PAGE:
Cannabis in Arkansas

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Cannabis in Arkansas concerns the drug cannabis in Arkansas, United States, where it had been illegal for all purposes since 1923,[1][2] and possession of small amounts is a misdemeanor crime. A 2012 attempt to legalize medical cannabis failed with a vote of 51.44% to 48.56%.[3] Medical marijuana was legalized in 2016.[4]

Prohibition[edit]

Marijuana was criminalized in Arkansas in 1923; New Mexico, Nevada, Oregon, and Washington also banned cannabis in that year.[5]

Legal penalties[edit]

The possession of under four ounces of marijuana is a Class A misdemeanor under state law, carrying a fine of up to $2,500 and up to one year’s imprisonment. For those with two existing convictions for possession, a third offense or above is treated as a Class D felony, and carries a punishment of a maximum of six years’ imprisonment and a maximum $6,000 fine.[6]

Cities with “lowest law enforcement priority” legislation[edit]

In the northwestern cities of Fayetteville and Eureka Springs, citizens voted[when?] to make adult marijuana possession offenses the lowest law enforcement priority.[7]

Medical cannabis[edit]

Failed 2012 referendum[edit]

The Arkansas Medical Marijuana Act was put up for referendum in the November 2012 elections. The act would have allowed for non-profit organisations to grow and sell medical marijuana and additionally permitted patients who live over five miles from a legal dispensary to cultivate a small number of plants on their own property.[7] It was voted down with only 48.6%[6] of voters in favor, but activists reportedly plan to continue working to pass legislation. Were the act to have passed, it would have been the first of its kind in the South.[8]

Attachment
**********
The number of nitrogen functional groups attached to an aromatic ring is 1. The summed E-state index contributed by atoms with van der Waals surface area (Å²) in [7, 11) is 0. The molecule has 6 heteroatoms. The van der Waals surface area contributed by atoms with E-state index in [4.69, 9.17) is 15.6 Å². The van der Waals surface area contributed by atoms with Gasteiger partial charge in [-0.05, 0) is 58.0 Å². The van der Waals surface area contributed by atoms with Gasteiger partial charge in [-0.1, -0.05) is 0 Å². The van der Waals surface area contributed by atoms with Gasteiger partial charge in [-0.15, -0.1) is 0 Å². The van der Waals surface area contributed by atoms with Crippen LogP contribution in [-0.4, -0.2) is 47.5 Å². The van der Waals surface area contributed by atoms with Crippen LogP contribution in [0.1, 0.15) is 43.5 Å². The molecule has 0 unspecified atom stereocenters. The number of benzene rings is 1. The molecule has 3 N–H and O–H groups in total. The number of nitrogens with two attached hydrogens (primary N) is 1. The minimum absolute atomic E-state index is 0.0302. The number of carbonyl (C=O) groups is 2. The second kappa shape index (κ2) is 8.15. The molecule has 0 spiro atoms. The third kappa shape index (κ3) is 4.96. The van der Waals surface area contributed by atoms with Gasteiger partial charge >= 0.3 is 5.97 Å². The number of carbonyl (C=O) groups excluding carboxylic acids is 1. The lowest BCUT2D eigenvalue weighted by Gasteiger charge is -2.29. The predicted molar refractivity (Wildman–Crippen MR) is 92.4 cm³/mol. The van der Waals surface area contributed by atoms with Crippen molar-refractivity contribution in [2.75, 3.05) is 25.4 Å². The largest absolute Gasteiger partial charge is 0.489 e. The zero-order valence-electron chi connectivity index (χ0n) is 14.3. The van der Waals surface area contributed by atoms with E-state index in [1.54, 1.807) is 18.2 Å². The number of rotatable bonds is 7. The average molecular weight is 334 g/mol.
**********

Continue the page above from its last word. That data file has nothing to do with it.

Arkansas Medical Marijuana Amendment (2016)[edit]

On November 8, 2016, the state legalized medical marijuana when voters passed Issue 6 by 53%.[9][10]

References[edit]

  1. ^ “The Origins of California’s 1913 Cannabis Law”. Canorml.org. Retrieved March 9, 2011.
  2. ^ Why is Marijuana Illegal?
  3. ^ Arkansas Medical Marijuana Initiatives Aim at 2014
  4. ^ “Arkansas Election Results 2016”. The New York Times. 2016-11-08. Retrieved 2016-11-12.
  5. ^ Charles H. Whitebread (1974). The Marijuana Conviction: A History of Marijuana Prohibition in the United States. Lindesmith Center. p. 39. ISBN 978-1-891385-06-3.
  6. ^ a b “Arkansas”. Marijuana Policy Project. 2012-11-07. Retrieved 2012-11-09.
  7. ^ a b Gwynne, Kristin (2012-08-24). “Arkansas Sends Medical Marijuana Law to the Ballot”. Rolling Stone. Retrieved 2012-11-09.
  8. ^ Sherer, Stef (2012-11-07). “Medical Marijuana Advocates Take Fight to DC”. The Huffington Post. Retrieved 2012-11-09.
  9. ^ “Arkansas Election Results 2016”. The New York Times. 2016-11-08. Retrieved 2016-11-12.
  10. ^ http://www.healthy.arkansas.gov/Documents/The%20Arkansas%20Medical%20Marijuana%20Amendment%20of%202016.pdf